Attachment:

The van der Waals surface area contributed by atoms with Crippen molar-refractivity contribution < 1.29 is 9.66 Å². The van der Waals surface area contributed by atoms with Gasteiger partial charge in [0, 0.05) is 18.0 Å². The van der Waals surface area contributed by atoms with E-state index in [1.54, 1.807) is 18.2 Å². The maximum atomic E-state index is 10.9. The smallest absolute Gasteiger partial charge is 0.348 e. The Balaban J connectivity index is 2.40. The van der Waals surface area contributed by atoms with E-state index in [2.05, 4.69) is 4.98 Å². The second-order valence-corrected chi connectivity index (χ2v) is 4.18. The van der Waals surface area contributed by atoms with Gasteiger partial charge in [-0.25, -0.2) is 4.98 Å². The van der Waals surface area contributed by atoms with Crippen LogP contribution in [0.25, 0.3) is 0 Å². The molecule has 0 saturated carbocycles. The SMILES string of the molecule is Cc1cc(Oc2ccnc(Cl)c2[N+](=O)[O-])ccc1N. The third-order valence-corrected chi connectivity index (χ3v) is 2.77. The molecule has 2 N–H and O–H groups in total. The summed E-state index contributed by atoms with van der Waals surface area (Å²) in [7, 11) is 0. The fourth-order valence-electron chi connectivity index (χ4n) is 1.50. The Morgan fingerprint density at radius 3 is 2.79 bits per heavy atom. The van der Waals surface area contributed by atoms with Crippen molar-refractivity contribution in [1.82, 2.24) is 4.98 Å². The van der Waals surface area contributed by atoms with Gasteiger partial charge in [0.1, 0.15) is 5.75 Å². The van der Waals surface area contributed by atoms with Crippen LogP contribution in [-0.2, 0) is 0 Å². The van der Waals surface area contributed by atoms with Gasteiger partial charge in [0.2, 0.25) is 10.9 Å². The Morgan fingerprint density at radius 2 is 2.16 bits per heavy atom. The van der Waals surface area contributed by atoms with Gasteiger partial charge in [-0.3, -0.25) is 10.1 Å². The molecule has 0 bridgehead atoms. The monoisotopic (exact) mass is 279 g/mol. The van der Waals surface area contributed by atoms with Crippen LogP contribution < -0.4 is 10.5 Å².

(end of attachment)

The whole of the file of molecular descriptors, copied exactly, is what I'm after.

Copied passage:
The van der Waals surface area contributed by atoms with Crippen molar-refractivity contribution < 1.29 is 9.66 Å². The van der Waals surface area contributed by atoms with Gasteiger partial charge in [0, 0.05) is 18.0 Å². The van der Waals surface area contributed by atoms with E-state index in [1.54, 1.807) is 18.2 Å². The maximum atomic E-state index is 10.9. The smallest absolute Gasteiger partial charge is 0.348 e. The Balaban J connectivity index is 2.40. The van der Waals surface area contributed by atoms with E-state index in [2.05, 4.69) is 4.98 Å². The second-order valence-corrected chi connectivity index (χ2v) is 4.18. The van der Waals surface area contributed by atoms with Gasteiger partial charge in [-0.25, -0.2) is 4.98 Å². The van der Waals surface area contributed by atoms with Crippen LogP contribution in [0.25, 0.3) is 0 Å². The molecule has 0 saturated carbocycles. The SMILES string of the molecule is Cc1cc(Oc2ccnc(Cl)c2[N+](=O)[O-])ccc1N. The third-order valence-corrected chi connectivity index (χ3v) is 2.77. The molecule has 2 N–H and O–H groups in total. The summed E-state index contributed by atoms with van der Waals surface area (Å²) in [7, 11) is 0. The fourth-order valence-electron chi connectivity index (χ4n) is 1.50. The Morgan fingerprint density at radius 3 is 2.79 bits per heavy atom. The van der Waals surface area contributed by atoms with Crippen molar-refractivity contribution in [1.82, 2.24) is 4.98 Å². The van der Waals surface area contributed by atoms with Gasteiger partial charge in [0.1, 0.15) is 5.75 Å². The van der Waals surface area contributed by atoms with Crippen LogP contribution in [-0.2, 0) is 0 Å². The van der Waals surface area contributed by atoms with Gasteiger partial charge in [0.2, 0.25) is 10.9 Å². The Morgan fingerprint density at radius 2 is 2.16 bits per heavy atom. The van der Waals surface area contributed by atoms with Gasteiger partial charge in [-0.3, -0.25) is 10.1 Å². The molecule has 0 bridgehead atoms. The monoisotopic (exact) mass is 279 g/mol. The van der Waals surface area contributed by atoms with Crippen LogP contribution < -0.4 is 10.5 Å².